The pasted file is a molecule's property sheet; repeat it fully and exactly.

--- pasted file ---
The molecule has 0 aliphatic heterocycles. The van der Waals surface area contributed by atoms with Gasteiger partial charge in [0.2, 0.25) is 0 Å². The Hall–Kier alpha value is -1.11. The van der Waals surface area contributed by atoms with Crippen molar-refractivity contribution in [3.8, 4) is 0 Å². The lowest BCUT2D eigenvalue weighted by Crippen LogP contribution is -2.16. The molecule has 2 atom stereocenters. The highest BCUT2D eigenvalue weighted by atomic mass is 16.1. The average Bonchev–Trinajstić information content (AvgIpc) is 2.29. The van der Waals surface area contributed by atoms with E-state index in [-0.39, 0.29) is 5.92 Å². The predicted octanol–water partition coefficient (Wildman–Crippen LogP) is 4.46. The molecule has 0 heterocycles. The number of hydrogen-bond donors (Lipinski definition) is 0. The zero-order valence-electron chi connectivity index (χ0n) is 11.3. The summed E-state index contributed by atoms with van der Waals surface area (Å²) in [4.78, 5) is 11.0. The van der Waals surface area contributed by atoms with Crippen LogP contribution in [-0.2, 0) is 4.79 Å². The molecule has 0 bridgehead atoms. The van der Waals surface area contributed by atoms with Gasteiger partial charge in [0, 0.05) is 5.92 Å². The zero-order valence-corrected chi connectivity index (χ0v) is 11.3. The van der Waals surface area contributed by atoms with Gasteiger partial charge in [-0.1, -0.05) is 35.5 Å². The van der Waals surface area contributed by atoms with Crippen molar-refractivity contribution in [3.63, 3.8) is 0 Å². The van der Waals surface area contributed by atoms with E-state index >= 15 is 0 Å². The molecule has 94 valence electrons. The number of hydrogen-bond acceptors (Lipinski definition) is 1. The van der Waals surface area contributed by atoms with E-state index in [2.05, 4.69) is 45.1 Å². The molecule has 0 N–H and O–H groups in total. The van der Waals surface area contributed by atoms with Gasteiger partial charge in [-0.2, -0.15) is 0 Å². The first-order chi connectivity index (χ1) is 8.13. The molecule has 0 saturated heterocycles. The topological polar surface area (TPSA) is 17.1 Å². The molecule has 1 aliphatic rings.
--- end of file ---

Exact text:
The molecule has 0 aliphatic heterocycles. The van der Waals surface area contributed by atoms with Gasteiger partial charge in [0.2, 0.25) is 0 Å². The Hall–Kier alpha value is -1.11. The van der Waals surface area contributed by atoms with Crippen molar-refractivity contribution in [3.8, 4) is 0 Å². The lowest BCUT2D eigenvalue weighted by Crippen LogP contribution is -2.16. The molecule has 2 atom stereocenters. The highest BCUT2D eigenvalue weighted by atomic mass is 16.1. The average Bonchev–Trinajstić information content (AvgIpc) is 2.29. The van der Waals surface area contributed by atoms with E-state index in [-0.39, 0.29) is 5.92 Å². The predicted octanol–water partition coefficient (Wildman–Crippen LogP) is 4.46. The molecule has 0 heterocycles. The number of hydrogen-bond donors (Lipinski definition) is 0. The zero-order valence-electron chi connectivity index (χ0n) is 11.3. The summed E-state index contributed by atoms with van der Waals surface area (Å²) in [4.78, 5) is 11.0. The van der Waals surface area contributed by atoms with Crippen LogP contribution in [-0.2, 0) is 4.79 Å². The molecule has 0 bridgehead atoms. The van der Waals surface area contributed by atoms with Gasteiger partial charge in [0, 0.05) is 5.92 Å². The zero-order valence-corrected chi connectivity index (χ0v) is 11.3. The van der Waals surface area contributed by atoms with Gasteiger partial charge in [-0.1, -0.05) is 35.5 Å². The van der Waals surface area contributed by atoms with Crippen molar-refractivity contribution in [3.63, 3.8) is 0 Å². The van der Waals surface area contributed by atoms with E-state index >= 15 is 0 Å². The molecule has 94 valence electrons. The number of hydrogen-bond acceptors (Lipinski definition) is 1. The van der Waals surface area contributed by atoms with E-state index in [2.05, 4.69) is 45.1 Å². The molecule has 0 N–H and O–H groups in total. The van der Waals surface area contributed by atoms with Gasteiger partial charge in [-0.2, -0.15) is 0 Å². The first-order chi connectivity index (χ1) is 8.13. The molecule has 0 saturated heterocycles. The topological polar surface area (TPSA) is 17.1 Å². The molecule has 1 aliphatic rings.